Cologne attacks: American woman tells how Syrian refugees rescued her from New Year's Eve sexual assault

A group of Syrian men helped Caitlin Duncan escape the crowds and find her boyfriend

Lizzie Dearden
Saturday 16 January 2016 15:04 GMT
Picture taken on 31 December, 2015 shows people gathering in front of the main railway station in Cologne
Picture taken on 31 December, 2015 shows people gathering in front of the main railway station in Cologne

An American woman has told how she was rescued from being sexually assaulted on New Year’s Eve in Cologne by a group of Syrian refugees.

Caitlin Duncan, a neuroscience student from Seattle, told the New York Times she had become separated from her boyfriend in the crowded square outside the city’s famous cathedral and main railway station.

She described a man stealing her hat before another “grabbed” her from behind, searching through her pockets and a third man tried to kiss her face and neck.

Cologne victims speak

The 27-year-old escaped and attempted to complain to police but they were busy trying to clear the square and shoved her back into the crowd, where another group of men started groping her and pulling her hair.

“I went into a kind of fighting mode, and kicked and hit and pushed until I got away,” she said. “I was getting really scared.”

That was when she was approached by a group of Syrian refugees offering help.

They formed a protective cordon around Ms Duncan to help her through the crowd, offered to phone her boyfriend and searched for him with her when she could not remember his number.

Police guard the area around the cathedral in Cologne after reports of attacks on men of North African or Arab appearance, in retaliation for the New Year’s Eve sex assaults

The couple were eventually reunited inside the railway station, with Ms Duncan crying in relief.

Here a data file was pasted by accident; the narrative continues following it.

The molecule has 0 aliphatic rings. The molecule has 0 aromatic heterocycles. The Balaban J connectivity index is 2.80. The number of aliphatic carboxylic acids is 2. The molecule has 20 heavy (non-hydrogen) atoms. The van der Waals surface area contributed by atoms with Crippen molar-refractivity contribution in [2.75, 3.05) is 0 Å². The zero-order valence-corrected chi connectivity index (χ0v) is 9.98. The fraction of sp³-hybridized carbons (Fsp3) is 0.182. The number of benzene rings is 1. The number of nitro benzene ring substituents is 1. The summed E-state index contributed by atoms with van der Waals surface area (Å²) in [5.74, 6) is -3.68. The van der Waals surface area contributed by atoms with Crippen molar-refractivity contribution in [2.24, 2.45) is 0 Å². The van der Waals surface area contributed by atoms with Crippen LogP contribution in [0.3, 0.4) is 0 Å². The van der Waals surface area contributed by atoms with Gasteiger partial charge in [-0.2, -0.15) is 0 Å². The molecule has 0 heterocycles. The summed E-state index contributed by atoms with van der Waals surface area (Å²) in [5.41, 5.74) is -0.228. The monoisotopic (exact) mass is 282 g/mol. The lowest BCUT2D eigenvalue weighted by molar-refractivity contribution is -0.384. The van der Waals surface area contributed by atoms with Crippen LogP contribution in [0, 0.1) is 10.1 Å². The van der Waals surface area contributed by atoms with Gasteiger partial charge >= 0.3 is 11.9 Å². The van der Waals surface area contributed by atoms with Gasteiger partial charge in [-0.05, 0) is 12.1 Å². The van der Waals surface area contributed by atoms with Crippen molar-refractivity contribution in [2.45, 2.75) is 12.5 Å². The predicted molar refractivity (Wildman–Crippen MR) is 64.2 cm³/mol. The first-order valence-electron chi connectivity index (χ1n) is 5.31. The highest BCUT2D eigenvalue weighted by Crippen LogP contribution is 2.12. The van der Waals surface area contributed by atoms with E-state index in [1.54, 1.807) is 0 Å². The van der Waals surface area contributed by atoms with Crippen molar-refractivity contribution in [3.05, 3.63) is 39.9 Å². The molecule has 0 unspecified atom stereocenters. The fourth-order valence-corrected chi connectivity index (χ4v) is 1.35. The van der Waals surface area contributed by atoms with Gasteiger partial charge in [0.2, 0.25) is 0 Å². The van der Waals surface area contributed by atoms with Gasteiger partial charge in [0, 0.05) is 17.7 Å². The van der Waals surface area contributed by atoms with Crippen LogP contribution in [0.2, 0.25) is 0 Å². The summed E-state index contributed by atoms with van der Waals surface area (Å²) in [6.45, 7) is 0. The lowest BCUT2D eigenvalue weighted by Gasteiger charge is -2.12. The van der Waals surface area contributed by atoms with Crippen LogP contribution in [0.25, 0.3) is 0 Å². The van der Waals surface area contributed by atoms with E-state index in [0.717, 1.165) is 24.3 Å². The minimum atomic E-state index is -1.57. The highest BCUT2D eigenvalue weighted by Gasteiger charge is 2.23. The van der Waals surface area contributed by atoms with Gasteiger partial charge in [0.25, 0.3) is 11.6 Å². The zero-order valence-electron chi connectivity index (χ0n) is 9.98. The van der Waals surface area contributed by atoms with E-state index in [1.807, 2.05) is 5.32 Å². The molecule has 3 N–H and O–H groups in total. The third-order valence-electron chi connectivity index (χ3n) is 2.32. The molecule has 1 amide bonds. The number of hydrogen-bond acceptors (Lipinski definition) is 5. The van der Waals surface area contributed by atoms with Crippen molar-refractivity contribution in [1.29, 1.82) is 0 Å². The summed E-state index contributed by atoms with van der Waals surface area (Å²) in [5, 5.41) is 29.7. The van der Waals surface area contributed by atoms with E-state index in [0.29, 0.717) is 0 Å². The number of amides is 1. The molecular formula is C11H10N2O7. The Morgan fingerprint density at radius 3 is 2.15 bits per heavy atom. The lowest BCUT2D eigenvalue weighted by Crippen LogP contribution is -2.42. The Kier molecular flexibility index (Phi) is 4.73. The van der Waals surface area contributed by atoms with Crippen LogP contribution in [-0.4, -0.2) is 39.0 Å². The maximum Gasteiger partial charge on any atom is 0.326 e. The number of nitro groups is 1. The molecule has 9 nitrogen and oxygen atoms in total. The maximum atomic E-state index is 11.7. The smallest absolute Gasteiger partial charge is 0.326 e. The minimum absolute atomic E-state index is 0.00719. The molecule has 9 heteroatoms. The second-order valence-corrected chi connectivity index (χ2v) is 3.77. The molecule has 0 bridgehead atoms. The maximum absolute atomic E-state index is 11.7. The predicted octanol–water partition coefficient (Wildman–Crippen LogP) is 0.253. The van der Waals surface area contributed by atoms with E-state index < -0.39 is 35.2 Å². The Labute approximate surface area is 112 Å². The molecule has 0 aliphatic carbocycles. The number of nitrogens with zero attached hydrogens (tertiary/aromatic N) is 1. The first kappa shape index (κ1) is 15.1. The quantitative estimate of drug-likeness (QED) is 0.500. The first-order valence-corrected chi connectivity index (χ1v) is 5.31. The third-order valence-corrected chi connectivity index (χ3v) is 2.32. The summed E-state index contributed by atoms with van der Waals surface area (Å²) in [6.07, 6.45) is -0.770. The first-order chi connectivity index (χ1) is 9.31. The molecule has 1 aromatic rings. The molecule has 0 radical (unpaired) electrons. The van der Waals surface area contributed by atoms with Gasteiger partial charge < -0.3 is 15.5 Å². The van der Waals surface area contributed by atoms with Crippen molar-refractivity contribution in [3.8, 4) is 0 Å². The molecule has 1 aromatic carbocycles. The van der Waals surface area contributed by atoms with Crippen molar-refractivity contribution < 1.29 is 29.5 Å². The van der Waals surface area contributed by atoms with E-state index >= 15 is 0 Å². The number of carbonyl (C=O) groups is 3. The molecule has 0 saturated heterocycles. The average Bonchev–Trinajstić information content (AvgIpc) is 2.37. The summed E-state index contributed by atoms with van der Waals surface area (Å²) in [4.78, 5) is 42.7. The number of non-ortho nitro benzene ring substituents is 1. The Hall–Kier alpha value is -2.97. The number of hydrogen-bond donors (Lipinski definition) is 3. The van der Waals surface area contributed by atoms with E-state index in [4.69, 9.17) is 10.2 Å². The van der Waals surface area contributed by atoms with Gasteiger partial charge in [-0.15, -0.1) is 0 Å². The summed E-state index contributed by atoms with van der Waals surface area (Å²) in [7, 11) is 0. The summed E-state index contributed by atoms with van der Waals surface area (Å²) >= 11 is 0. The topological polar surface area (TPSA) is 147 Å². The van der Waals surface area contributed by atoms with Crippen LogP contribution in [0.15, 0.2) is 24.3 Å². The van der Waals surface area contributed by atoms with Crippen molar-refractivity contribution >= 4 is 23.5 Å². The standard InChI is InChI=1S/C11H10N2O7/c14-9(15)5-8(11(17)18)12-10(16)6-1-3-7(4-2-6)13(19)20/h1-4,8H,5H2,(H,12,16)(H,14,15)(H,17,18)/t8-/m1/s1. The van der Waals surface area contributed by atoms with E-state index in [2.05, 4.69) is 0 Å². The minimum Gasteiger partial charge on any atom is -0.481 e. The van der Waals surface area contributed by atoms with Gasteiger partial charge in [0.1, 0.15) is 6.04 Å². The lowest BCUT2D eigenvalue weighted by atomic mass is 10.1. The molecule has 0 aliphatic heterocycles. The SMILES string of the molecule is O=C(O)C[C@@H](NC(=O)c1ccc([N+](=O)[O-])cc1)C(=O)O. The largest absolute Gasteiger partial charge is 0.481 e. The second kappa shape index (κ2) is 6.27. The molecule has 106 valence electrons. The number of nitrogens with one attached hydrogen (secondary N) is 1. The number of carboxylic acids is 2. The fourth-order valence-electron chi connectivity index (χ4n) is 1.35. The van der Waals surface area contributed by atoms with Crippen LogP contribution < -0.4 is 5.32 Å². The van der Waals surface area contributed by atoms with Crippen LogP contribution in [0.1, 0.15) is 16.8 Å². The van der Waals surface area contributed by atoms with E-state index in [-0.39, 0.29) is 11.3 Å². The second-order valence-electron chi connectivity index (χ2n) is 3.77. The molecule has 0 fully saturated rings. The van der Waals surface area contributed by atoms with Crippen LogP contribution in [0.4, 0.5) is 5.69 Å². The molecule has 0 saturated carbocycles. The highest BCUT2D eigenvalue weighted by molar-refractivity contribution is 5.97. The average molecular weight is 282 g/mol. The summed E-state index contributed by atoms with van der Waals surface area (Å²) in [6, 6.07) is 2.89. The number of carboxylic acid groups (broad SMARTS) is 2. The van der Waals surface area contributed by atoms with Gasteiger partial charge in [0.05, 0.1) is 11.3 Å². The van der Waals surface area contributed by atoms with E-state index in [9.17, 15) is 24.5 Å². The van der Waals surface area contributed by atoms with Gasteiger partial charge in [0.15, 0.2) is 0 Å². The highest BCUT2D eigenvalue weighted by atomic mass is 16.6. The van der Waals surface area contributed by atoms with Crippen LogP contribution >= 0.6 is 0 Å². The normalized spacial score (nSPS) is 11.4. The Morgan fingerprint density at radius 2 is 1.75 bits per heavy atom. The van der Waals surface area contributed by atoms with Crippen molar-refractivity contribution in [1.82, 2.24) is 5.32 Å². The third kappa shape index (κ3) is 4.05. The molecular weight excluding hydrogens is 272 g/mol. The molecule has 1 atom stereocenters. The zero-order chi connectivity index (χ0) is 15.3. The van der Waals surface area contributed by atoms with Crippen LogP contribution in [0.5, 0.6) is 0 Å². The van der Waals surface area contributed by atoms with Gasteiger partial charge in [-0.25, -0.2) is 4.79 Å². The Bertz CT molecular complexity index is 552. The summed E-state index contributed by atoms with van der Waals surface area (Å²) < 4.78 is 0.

Among the group was Hesham Ahmad Mohammad, a 32-year-old primary school teacher who fled Aleppo and was celebrating New Year’s Eve in Cologne with other Syrian friends who have recently arrived in Germany.

He told the New York Times he was also frightened by the groups committing the attacks, saying they had “lost their minds” on drink and drugs.

“We keep hearing news about refugees all day: ‘They are bad people, they must go back to their home,’ ” he said.

“When I hear that in the news, I am sad. Because we know that there were bad boys and bad people. But the good people, nobody speaks about them.”

Ms Duncan said she and Mr Mohammad are now friends and speak regularly, adding: “In the end it turned out really well.”

Police said asylum seekers were among up to 1,000 drunken men mostly of “Arab of North African origin” responsible for the attacks, sparking a wave of anti-refugee protests and revenge attacks across Germany.

Opinion polls show support for taking in current levels of migrants has declined in the fortnight since the assaults, while Angela Merkel has already vowed to review asylum rules and make it easier to deport foreign criminals.

A total of 751 people have filed 676 criminal complaints relating to the New Year’s Eve in Cologne, including 347 allegations of sexual assault.

Out of 19 main suspects being investigated, 10 are asylum seekers, and the hunt for perpetrators continues.

Police have put up appeals for information in Arabic and German in all refugee accommodation in the state of North Rhine-Westphalia.

Rewards are being offered for anything leading to arrests for sexual offences, the poster says, describing “groups of young men approaching victims to rob them and commit "serious sexual assaults".

Tensions continued in Germany today, with a public swimming pool in the town of Bornheim banning male asylum seekers because of sexual harassment complaints.

Businesses also reported a huge increase German sales of Tasers and pepper spray since New Year’s Eve.

“People are afraid of refugees,” manufacturer Vladimir Kupa told the Handelsblatt newspaper.

Additional reporting by agencies

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